As Cubs players and generations of fans celebrated Christmas in October, Jon Lester had to be The Grinch for a moment. Sure, the Cubs would party from Saturday night into Sunday morning, probably get “a little bit” drunk and enjoy the franchise’s first National League pennant in 71 years. But the reality of the Cleveland Indians would set in once the Cubs got rid of this hangover.

“We ain’t done anything yet,” Lester said during the Wrigley Field celebration after the Cubs eliminated the Los Angeles Dodgers. “Nobody likes second place.”

There are enough Boston Red Sox connections in this World Series that Lester already knows what to expect, starting with Indians manager Terry Francona, who became a father figure as he dealt with a cancer scare as a rookie.

There are ex-teammates from those championship teams in 2007 (Coco Crisp) and 2013 (Mike Napoli, Andrew Miller) at Fenway Park. There is the accumulated experience from throwing 119 postseason innings (2.50 ERA) and becoming one of the best big-game pitchers of his generation.

“I don’t want to sound like a smart-ass, but we got a long ways to go,” Lester said. “I know that manager on their side’s going to be prepared. I know their coaching staff’s going to be ready. I know their players are going to be ready, just based on one player alone, and that’s Mike Napoli. I know what he brings to the table. He helped transform our 2013 team.

“Come Tuesday, we got to put the gloves back on. We got to get ready to fight and grind and do what we’ve done well all year. We got four more games to win.”

After limiting the Dodgers to two runs in 13 innings, and being named the NL Championship Series’ co-MVP along with Javier Baez, Lester should be a worthy Game 1 starter opposite Corey Kluber, the 2014 American League Cy Young Award winner.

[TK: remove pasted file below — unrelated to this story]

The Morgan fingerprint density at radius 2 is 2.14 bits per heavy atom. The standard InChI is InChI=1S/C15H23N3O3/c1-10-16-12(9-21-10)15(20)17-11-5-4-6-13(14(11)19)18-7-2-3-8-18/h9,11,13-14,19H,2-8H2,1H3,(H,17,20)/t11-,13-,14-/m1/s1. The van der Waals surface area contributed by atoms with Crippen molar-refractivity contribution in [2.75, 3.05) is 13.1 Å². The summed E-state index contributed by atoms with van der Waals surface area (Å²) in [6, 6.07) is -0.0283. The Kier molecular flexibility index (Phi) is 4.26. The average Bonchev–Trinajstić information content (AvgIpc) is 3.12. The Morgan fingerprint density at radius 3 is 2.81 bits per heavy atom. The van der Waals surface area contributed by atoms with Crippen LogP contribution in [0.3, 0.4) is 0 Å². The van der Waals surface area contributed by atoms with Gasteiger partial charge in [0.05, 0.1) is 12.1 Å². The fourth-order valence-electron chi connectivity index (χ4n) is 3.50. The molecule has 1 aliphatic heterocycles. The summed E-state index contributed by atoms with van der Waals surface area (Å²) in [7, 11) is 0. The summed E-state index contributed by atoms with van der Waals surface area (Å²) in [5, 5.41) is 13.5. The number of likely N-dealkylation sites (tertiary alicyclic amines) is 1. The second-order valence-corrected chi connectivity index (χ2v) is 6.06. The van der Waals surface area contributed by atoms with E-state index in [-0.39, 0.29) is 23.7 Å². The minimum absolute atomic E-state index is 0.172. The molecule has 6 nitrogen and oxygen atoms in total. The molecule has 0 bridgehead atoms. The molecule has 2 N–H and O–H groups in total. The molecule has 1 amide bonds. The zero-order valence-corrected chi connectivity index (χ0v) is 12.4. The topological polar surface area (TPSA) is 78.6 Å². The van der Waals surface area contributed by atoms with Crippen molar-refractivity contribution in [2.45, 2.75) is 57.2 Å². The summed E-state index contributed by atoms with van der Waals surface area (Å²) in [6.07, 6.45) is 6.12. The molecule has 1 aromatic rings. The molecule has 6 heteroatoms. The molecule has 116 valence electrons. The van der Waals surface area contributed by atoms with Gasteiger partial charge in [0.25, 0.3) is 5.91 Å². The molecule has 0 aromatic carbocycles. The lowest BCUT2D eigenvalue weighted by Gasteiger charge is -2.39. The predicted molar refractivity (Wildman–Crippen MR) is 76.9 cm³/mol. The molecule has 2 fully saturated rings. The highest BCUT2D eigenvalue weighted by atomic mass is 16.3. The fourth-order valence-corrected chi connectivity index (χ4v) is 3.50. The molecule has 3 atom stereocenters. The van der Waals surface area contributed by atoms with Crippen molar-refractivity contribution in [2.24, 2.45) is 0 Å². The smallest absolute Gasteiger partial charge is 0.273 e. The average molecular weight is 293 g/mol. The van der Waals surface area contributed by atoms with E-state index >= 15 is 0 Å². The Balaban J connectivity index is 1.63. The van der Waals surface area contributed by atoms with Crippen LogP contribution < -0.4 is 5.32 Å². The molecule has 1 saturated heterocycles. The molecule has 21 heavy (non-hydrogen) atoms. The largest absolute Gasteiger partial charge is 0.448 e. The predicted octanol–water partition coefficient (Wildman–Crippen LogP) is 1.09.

This is why Lester took a leap of faith with Cubs bosses/ex-Red Sox executives Theo Epstein and Jed Hoyer and chairman Tom Ricketts’ family and what had been a last-place team in 2014.

Two seasons into the $155 million contract that signaled the Cubs would be serious about contending – and not just in the Baseball America/Baseball Prospectus prospect rankings – the franchise has won 200 games and four playoff rounds and remained in position to dominate for years to come.

“Theo and Jed and the front office and Tom and all these guys had a belief,” Lester said. “I believed in that belief. The talent here speaks for itself. I didn’t do anything – I came here because I wanted to win in Chicago. I’m just happy to be here and be a part of this and get to this point.

“(But) we’re four hard wins away from doing what we set out to do in spring training.”

[SHOP: Buy a "Try Not to Suck" shirt with proceeds benefiting Joe Maddon's Respect 90 Foundation & other Cubs Charities]

As bright as the future looks on the North Side, Lester will be 33 next season and his left arm has already accounted for more than 2,000 innings during his decorated career. John Lackey turned 38 on Sunday. Jake Arrieta only has one more season before becoming a free agent.

The Cubs built their franchise around young hitters, with the idea that they can figure out the pitching later with free agents, change-of-scenery trades and bounce-back guys. Easier said than done. They have a true No. 1 starter now in Lester, who as a free agent watched a recruiting video that imagined what it would be like when the Cubs win the World Series.

“This isn’t it,” Lester said. “It’s been a tough playoffs for us to this point and it’s only going to get tougher. We’re going to enjoy it. We’re going to show up Tuesday in Cleveland ready to play. We’ll see what happens.”